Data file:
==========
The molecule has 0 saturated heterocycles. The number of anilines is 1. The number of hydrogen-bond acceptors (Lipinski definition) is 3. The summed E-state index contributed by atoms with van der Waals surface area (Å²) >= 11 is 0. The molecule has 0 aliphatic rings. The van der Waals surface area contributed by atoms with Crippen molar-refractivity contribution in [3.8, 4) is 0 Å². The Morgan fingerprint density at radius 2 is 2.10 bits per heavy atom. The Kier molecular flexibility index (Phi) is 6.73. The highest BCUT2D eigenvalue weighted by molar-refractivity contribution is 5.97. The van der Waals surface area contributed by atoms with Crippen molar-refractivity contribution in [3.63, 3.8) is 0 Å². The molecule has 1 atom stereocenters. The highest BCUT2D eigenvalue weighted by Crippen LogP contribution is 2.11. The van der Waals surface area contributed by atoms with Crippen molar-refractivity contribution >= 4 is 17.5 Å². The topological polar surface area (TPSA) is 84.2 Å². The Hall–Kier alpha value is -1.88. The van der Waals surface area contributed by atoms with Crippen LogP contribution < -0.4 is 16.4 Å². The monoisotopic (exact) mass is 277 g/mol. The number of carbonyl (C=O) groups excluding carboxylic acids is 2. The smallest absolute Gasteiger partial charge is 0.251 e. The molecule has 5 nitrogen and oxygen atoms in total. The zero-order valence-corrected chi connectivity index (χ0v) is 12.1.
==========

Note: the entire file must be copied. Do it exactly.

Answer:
The molecule has 0 saturated heterocycles. The number of anilines is 1. The number of hydrogen-bond acceptors (Lipinski definition) is 3. The summed E-state index contributed by atoms with van der Waals surface area (Å²) >= 11 is 0. The molecule has 0 aliphatic rings. The van der Waals surface area contributed by atoms with Crippen molar-refractivity contribution in [3.8, 4) is 0 Å². The Morgan fingerprint density at radius 2 is 2.10 bits per heavy atom. The Kier molecular flexibility index (Phi) is 6.73. The highest BCUT2D eigenvalue weighted by molar-refractivity contribution is 5.97. The van der Waals surface area contributed by atoms with Crippen molar-refractivity contribution in [3.63, 3.8) is 0 Å². The molecule has 1 atom stereocenters. The highest BCUT2D eigenvalue weighted by Crippen LogP contribution is 2.11. The van der Waals surface area contributed by atoms with Crippen molar-refractivity contribution >= 4 is 17.5 Å². The topological polar surface area (TPSA) is 84.2 Å². The Hall–Kier alpha value is -1.88. The van der Waals surface area contributed by atoms with Crippen LogP contribution < -0.4 is 16.4 Å². The monoisotopic (exact) mass is 277 g/mol. The number of carbonyl (C=O) groups excluding carboxylic acids is 2. The smallest absolute Gasteiger partial charge is 0.251 e. The molecule has 5 nitrogen and oxygen atoms in total. The zero-order valence-corrected chi connectivity index (χ0v) is 12.1.